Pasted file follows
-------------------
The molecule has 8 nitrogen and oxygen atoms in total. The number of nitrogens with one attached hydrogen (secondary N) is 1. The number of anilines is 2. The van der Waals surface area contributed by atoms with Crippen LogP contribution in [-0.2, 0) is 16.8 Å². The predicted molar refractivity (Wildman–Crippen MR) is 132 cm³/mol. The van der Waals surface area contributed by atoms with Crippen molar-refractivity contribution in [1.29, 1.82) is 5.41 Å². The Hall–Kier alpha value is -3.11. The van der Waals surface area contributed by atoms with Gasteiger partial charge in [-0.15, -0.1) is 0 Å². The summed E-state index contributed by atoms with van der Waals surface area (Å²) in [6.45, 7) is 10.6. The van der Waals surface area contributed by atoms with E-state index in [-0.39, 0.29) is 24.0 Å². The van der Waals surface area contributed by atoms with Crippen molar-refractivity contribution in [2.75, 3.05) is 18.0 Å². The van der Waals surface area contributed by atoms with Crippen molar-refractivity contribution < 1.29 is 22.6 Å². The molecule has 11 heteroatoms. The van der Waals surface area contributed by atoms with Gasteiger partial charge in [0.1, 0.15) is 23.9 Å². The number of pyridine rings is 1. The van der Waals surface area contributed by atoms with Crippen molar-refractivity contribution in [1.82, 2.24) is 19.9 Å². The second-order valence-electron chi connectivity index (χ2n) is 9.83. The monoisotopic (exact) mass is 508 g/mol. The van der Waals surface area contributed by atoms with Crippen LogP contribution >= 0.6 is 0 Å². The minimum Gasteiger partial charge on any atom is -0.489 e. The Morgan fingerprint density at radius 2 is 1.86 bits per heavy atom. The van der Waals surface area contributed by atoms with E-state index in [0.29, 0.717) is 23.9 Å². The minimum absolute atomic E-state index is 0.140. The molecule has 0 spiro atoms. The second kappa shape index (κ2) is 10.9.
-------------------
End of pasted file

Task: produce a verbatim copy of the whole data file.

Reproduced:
The molecule has 8 nitrogen and oxygen atoms in total. The number of nitrogens with one attached hydrogen (secondary N) is 1. The number of anilines is 2. The van der Waals surface area contributed by atoms with Crippen LogP contribution in [-0.2, 0) is 16.8 Å². The predicted molar refractivity (Wildman–Crippen MR) is 132 cm³/mol. The van der Waals surface area contributed by atoms with Crippen molar-refractivity contribution in [1.29, 1.82) is 5.41 Å². The Hall–Kier alpha value is -3.11. The van der Waals surface area contributed by atoms with Gasteiger partial charge in [-0.15, -0.1) is 0 Å². The summed E-state index contributed by atoms with van der Waals surface area (Å²) in [6.45, 7) is 10.6. The van der Waals surface area contributed by atoms with E-state index in [-0.39, 0.29) is 24.0 Å². The van der Waals surface area contributed by atoms with Crippen molar-refractivity contribution in [2.75, 3.05) is 18.0 Å². The van der Waals surface area contributed by atoms with Crippen molar-refractivity contribution < 1.29 is 22.6 Å². The molecule has 11 heteroatoms. The van der Waals surface area contributed by atoms with Gasteiger partial charge in [0.1, 0.15) is 23.9 Å². The number of pyridine rings is 1. The van der Waals surface area contributed by atoms with Crippen molar-refractivity contribution in [1.82, 2.24) is 19.9 Å². The second-order valence-electron chi connectivity index (χ2n) is 9.83. The monoisotopic (exact) mass is 508 g/mol. The van der Waals surface area contributed by atoms with Crippen LogP contribution >= 0.6 is 0 Å². The minimum Gasteiger partial charge on any atom is -0.489 e. The Morgan fingerprint density at radius 2 is 1.86 bits per heavy atom. The van der Waals surface area contributed by atoms with E-state index in [0.29, 0.717) is 23.9 Å². The minimum absolute atomic E-state index is 0.140. The molecule has 0 spiro atoms. The second kappa shape index (κ2) is 10.9.